On day 2 of our trip, we were at a stream in far southwestern NC, in the depths of the Nantahala National Forest. This was a spot I had been to in 2005 and searched pretty hard for Hellbenders. Three of my friends were new to the area and to salamanders in general, so I started flipping half-submerged rocks looking for a nice, fat Blackbellied Salamander. I tend to find these under flat rocks that are half on shore and half in the water, and you have to be really quick to catch them before they dive into the torrent. The water this year was really high, so the few good rocks I was finding were fairly big and fairly deep. It wasn't long before I flipped a welcome-mat-sized rock and saw a huge form slink away from me into the muck. I knew what it was right away, and instantly all those fears came into my head - I had just found my Hellbender, and I just watched it get away from me! I sat down in the water, propping the huge rock up with my knee, hyperventilating, as I plunged my hands into the mud and gravel swirling around in the eddy created by the lifted rock. I was breathing so fast I couldn't even say the word "Hellbender," but I managed to simultaneously curse my fate and pray to God that I didn't lose this animal. At one point, I felt it - soft, supple, and slimy - but when I grabbed blindly at it, my hands were too far back on the body and it slipped out. By this time, my friend Chris had come over to hold the rock for me, but I was pretty sure this fight was over. I had discovered already how extremely difficult it is to grip a Hellbender, and I still couldn't see into the water. The one saving grace was that it was a slow-moving animal, and I had it sort of cornered against some large boulders. I made one more desperate plunge into the murk, saw a dim shape moving, guessed where the head might be, and went for it...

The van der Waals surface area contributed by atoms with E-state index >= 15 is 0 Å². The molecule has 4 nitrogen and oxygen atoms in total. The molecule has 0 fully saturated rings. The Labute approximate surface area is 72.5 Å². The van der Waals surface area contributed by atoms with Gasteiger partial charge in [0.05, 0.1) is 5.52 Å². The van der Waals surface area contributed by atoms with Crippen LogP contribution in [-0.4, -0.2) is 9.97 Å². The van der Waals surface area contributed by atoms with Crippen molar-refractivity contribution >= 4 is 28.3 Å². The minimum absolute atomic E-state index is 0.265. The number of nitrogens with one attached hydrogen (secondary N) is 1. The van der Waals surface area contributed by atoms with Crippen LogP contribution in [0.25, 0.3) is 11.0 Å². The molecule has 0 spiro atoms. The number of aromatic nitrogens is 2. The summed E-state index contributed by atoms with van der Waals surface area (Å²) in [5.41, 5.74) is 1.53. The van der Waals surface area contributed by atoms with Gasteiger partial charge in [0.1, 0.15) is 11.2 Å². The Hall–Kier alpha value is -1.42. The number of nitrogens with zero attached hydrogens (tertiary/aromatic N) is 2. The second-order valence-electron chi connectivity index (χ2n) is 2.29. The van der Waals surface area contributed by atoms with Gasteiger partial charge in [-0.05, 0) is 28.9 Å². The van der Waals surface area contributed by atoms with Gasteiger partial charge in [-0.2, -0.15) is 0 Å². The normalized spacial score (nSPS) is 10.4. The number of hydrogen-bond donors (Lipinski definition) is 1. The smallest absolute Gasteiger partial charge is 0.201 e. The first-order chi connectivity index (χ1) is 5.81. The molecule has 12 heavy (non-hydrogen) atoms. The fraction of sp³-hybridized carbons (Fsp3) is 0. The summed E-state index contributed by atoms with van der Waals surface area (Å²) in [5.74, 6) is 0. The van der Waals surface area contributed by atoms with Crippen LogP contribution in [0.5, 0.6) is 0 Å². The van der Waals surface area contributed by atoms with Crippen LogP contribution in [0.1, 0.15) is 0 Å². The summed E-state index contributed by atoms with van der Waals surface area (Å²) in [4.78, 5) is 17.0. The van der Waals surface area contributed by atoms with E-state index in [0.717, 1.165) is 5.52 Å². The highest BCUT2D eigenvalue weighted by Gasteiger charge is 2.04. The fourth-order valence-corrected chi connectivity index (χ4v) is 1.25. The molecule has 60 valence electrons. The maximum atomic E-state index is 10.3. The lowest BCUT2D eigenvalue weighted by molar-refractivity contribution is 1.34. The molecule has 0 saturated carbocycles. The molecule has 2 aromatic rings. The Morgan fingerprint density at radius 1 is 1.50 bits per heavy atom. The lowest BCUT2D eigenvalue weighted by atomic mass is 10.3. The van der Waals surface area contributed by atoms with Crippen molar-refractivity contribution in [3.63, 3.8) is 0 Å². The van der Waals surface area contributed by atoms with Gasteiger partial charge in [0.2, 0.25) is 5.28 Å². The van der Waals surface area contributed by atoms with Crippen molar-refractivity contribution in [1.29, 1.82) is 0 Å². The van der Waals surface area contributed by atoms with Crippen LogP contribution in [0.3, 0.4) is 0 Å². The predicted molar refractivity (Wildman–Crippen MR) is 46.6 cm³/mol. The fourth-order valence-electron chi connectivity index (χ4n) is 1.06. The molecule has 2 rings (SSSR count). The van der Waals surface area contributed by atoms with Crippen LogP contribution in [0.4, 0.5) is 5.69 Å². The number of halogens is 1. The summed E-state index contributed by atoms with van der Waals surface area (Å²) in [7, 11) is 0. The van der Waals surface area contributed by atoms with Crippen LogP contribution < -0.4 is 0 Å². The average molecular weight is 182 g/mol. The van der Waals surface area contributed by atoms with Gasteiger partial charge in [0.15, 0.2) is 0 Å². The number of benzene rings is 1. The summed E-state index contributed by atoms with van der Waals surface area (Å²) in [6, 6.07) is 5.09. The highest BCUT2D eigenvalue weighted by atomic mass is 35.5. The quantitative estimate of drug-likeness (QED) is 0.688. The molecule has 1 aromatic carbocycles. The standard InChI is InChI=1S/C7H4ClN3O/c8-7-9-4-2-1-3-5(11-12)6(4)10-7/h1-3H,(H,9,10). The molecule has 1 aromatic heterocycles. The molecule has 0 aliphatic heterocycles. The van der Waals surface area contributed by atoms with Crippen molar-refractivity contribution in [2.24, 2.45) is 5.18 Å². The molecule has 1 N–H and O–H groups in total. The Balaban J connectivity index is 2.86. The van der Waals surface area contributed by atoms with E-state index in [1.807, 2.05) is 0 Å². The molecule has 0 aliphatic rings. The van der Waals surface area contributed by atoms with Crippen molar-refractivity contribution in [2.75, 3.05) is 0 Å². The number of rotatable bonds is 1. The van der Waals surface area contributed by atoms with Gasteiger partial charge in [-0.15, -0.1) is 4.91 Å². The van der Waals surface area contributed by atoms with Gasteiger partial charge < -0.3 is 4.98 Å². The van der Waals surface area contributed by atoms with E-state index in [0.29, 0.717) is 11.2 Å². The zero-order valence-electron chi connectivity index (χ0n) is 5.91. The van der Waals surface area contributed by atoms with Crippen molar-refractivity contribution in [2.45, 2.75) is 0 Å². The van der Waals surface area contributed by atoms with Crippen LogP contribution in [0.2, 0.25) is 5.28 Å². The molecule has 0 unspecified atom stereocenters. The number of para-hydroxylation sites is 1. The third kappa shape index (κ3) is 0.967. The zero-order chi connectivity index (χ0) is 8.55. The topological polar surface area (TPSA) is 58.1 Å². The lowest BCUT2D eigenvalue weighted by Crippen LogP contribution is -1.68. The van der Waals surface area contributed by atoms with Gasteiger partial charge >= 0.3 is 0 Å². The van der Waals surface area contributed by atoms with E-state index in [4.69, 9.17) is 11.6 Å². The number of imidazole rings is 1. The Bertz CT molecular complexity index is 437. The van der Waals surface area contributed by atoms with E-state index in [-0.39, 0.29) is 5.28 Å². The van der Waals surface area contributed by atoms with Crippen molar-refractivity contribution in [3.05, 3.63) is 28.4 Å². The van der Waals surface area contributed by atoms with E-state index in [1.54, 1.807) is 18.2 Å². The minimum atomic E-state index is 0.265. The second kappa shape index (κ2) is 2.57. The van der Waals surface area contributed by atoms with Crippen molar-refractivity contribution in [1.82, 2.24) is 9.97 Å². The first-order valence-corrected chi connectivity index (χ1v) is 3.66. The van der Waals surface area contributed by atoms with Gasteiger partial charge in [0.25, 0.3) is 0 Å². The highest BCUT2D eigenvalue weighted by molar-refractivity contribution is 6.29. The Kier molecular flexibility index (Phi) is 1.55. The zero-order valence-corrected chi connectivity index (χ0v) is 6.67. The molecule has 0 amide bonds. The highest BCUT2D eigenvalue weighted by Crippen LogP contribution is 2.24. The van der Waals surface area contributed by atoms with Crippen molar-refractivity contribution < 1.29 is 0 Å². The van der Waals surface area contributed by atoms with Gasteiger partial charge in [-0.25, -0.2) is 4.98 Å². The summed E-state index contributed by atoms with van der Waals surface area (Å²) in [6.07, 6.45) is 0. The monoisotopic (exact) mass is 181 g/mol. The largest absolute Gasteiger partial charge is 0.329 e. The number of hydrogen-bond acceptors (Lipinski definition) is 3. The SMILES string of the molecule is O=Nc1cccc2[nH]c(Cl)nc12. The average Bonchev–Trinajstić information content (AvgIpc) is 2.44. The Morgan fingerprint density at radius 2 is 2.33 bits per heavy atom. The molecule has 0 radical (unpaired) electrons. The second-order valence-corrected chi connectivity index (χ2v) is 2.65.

My friend Fred was downstream a bit at the time this all happened. He could tell from my body language that I was trying to catch a Hellbender, but when I emerged from the water, screaming at the top of my lungs like a maniac, he thought I had failed to catch it. He, like the rest of us, was pleasantly surprised when he saw this:
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This was not my favorite find of this year. This was the culmination of a lifelong dream, and without any exaggeration the single greatest thrill of my life. The only find that could possibly equal this for me would be a Japanese Giant Salamander, and the only thing that could exceed it would be an Ivory-billed Woodpecker or a Golden Toad. Maybe this seems silly or overly dramatic, or maybe it is totally relatable. All I know is that the Hellbender represents the very core of all that I love about animals, and all that is bizarre and mysterious about the natural world.

Sorry about the long post, but you said you wanted a story...

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Re: End of the Year 2013... #1 - FAVORITE FIND

Post by sstaedtler » November 13th, 2013, 9:12 pm

This wasn't my favorite herp, but it might have been my favorite find. On a trip to the Poconos, I took the one free day I had and traveled into New York. I think I drove through 8 or 9 counties herping that day, but on the way home, I had planned at stopping at my Mom's best friend's house for dinner in Susquehanna County. I used to go there as a kid, as they live on a farm, and have a pond on their property. Back then, I found red-backed and Spotted salamanders. I also found a Slimy Salamander and red spotted newts there only one time. Anyway, I hadn't visited them in a long time, at it was 5PM on an early August night. I was exhausted, but decided to make a brief salamander check behind the pond before dinner there, and found this Jefferson Salamander. What made it neat is that this was a county record in Susquehanna County, the first recording of a Jefferson in this county in recent history...(according to PA Atlas project). Anyway, it just was cool because it was completely unexpected and on private property of someone I know well - it's hard to even find where they live on a map!